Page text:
With planes, trains, cars and kayaks; Giants fans flock to Oracle Park – CBS Los Angeles
SAN FRANCISCO (CBS SF) – As the clock counted down to the first pitch of the San Francisco Giants-Los Angeles Dodgers’ NLDS Game 1 showdown, emotions soared outside of Oracle Park among the thousands of fortunate fans of the hottest tickets in town.
Standing only on the reseller websites was $ 120 or more as game time approached. Those without tickets huddled in neighborhood bars across town, from the Richmond District to the Outer Mission, ready for the roller coaster ride that was likely to develop.
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It was the first meeting of the two heated rivals in more than 100 years after the season. The Giants won 107 regular season games that year, ending the Dodgers’ stranglehold for eight consecutive titles in the NL West Division.
The teams met 19 times in the regular season. After San Francisco had no win in the first four regular season meetings, the rest of the way finished with 10: 5 and a head-to-head advantage of 10: 9.
The post-season meeting found fans struggled with two different emotions – nerves and boasting.
“The Giants inspired me to believe they were winners,” said a Giants fan named David. “Nobody predicted it and look at us now.”
Giants fans literally travel to the game by planes, trains and cars. Gena Anderson came by plane. She and her husband flew in to the game from their home in Twin Falls, Idaho.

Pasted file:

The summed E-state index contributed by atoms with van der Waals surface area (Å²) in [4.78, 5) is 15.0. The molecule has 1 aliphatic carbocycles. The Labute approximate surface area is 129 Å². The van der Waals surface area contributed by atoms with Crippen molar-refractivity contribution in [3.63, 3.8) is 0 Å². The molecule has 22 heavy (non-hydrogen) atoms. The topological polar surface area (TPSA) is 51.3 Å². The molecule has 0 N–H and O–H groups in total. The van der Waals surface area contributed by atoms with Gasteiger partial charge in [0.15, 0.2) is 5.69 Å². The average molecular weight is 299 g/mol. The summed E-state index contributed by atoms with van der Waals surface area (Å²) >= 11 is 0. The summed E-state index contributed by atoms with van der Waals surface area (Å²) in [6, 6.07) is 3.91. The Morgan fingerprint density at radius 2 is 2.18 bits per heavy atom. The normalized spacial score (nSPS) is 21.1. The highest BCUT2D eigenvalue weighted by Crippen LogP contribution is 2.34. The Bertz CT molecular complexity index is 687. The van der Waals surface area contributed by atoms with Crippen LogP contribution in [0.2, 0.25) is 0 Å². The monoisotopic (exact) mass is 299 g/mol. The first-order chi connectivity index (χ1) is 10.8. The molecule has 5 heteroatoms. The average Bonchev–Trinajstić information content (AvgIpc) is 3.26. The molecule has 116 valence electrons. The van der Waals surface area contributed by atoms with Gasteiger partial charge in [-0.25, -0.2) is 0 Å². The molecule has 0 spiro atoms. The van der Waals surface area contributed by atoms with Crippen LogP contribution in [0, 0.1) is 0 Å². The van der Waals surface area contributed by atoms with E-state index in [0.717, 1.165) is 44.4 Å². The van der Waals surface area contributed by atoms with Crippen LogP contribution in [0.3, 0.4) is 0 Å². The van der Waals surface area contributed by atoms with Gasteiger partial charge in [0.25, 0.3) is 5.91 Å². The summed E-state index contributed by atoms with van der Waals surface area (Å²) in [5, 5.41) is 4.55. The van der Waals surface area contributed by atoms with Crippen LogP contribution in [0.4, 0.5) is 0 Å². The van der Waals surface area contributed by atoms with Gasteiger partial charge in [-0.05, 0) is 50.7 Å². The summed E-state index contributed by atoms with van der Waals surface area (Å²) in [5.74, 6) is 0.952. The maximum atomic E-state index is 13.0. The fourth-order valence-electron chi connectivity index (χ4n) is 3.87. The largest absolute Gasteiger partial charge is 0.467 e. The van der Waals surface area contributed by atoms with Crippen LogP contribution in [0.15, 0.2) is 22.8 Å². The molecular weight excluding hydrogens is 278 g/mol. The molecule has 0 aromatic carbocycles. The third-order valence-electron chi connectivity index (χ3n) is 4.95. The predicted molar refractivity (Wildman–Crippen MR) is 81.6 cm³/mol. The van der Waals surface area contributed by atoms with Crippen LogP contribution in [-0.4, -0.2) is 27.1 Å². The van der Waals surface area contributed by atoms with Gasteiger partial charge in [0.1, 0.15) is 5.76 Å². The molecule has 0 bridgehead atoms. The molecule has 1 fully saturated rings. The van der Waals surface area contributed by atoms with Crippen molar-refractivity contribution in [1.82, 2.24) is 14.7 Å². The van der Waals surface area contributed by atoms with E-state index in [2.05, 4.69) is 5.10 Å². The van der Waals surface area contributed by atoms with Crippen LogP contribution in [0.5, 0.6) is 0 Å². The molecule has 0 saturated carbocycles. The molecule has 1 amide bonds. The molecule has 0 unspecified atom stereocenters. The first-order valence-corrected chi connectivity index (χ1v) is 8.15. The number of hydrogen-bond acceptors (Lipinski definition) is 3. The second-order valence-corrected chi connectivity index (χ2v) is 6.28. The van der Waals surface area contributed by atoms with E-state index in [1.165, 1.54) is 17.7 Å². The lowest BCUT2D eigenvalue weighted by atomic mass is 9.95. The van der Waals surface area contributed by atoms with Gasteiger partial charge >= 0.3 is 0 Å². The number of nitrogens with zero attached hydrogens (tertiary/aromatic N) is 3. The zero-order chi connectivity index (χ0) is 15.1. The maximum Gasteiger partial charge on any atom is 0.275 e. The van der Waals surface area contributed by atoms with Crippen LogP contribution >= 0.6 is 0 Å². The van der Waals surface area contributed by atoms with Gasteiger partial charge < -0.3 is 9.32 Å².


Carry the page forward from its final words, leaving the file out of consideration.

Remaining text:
“I was actually on a plane from Phoenix to Idaho last Sunday watching the game on my iPad,” she said. “As soon as I landed, I said to my husband, ‘Do you want to go to San Francisco next weekend?’ – and on Monday I bought tickets. “
For Ruben Franco, the game was a chance to pass on a family tradition that was first started by his father. He stood before oracles with his son.
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“When he was a baby we had him on TV when he was a few months old to see 2012 (when the Giants won the World Series),” he said. “He was a little older to see in 2014 (when the Giants won the third World Series title). But today he will really experience it. “
Anthony Hardy didn’t have a ticket to the game. He was among the watercraft drifting in McCovey Cove on the bay outside the park.
“I’m just out here representing San Francisco and making sure we bring the championship home,” he said. “There’s always a party out here. You can never go wrong. “
Beyond the thundering chants and swirling rally towels – behind the homeplate is a shrine of silence, where the World Series trophies from 2010, 2012 and 2014 stood on Friday evening. But the monuments of victory went unnoticed, apart from the backup selfie.
“Nobody wants to bewitch it,” said Donnie Pauling. “That’s it. Because when you play the Dodgers.”
At the pre-game press conference on Friday, Giants star Brandon Crawford said the butterflies will come for him just before the national anthem.
“I didn’t really notice anyone looking nervous or scared or anything, or maybe I need to talk to them, calm them down a bit or something,” he said of the pre-game dressing room. “For me it usually comes around the time of the national anthem, when you get butterflies in your stomach. So we’ll see it around the game time, but I didn’t notice any other mood or anything like that in the clubhouse. “
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Andria Borba and Wilson Walker contributed to this report